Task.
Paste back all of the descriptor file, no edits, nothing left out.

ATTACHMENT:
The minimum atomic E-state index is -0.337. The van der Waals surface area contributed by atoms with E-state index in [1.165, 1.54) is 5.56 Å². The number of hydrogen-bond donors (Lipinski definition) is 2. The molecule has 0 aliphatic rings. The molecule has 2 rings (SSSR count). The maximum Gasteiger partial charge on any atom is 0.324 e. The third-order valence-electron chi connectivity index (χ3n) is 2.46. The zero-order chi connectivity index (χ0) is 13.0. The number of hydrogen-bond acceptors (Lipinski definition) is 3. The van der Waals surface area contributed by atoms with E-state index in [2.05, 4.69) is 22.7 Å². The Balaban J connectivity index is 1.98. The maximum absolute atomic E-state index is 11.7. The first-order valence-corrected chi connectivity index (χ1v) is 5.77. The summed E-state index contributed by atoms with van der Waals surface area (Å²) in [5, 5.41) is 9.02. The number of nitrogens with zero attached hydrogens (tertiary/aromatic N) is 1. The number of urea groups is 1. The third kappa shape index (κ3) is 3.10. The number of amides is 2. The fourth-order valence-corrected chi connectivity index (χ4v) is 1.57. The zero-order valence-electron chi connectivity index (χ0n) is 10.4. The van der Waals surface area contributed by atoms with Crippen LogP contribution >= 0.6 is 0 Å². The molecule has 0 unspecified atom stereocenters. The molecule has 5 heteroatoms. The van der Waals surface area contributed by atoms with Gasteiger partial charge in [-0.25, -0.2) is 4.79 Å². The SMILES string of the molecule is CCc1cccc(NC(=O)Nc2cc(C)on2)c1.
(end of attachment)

The minimum atomic E-state index is -0.337. The van der Waals surface area contributed by atoms with E-state index in [1.165, 1.54) is 5.56 Å². The number of hydrogen-bond donors (Lipinski definition) is 2. The molecule has 0 aliphatic rings. The molecule has 2 rings (SSSR count). The maximum Gasteiger partial charge on any atom is 0.324 e. The third-order valence-electron chi connectivity index (χ3n) is 2.46. The zero-order chi connectivity index (χ0) is 13.0. The number of hydrogen-bond acceptors (Lipinski definition) is 3. The van der Waals surface area contributed by atoms with E-state index in [2.05, 4.69) is 22.7 Å². The Balaban J connectivity index is 1.98. The maximum absolute atomic E-state index is 11.7. The first-order valence-corrected chi connectivity index (χ1v) is 5.77. The summed E-state index contributed by atoms with van der Waals surface area (Å²) in [5, 5.41) is 9.02. The number of nitrogens with zero attached hydrogens (tertiary/aromatic N) is 1. The number of urea groups is 1. The third kappa shape index (κ3) is 3.10. The number of amides is 2. The fourth-order valence-corrected chi connectivity index (χ4v) is 1.57. The zero-order valence-electron chi connectivity index (χ0n) is 10.4. The van der Waals surface area contributed by atoms with Crippen LogP contribution >= 0.6 is 0 Å². The molecule has 0 unspecified atom stereocenters. The molecule has 5 heteroatoms. The van der Waals surface area contributed by atoms with Gasteiger partial charge in [-0.25, -0.2) is 4.79 Å². The SMILES string of the molecule is CCc1cccc(NC(=O)Nc2cc(C)on2)c1.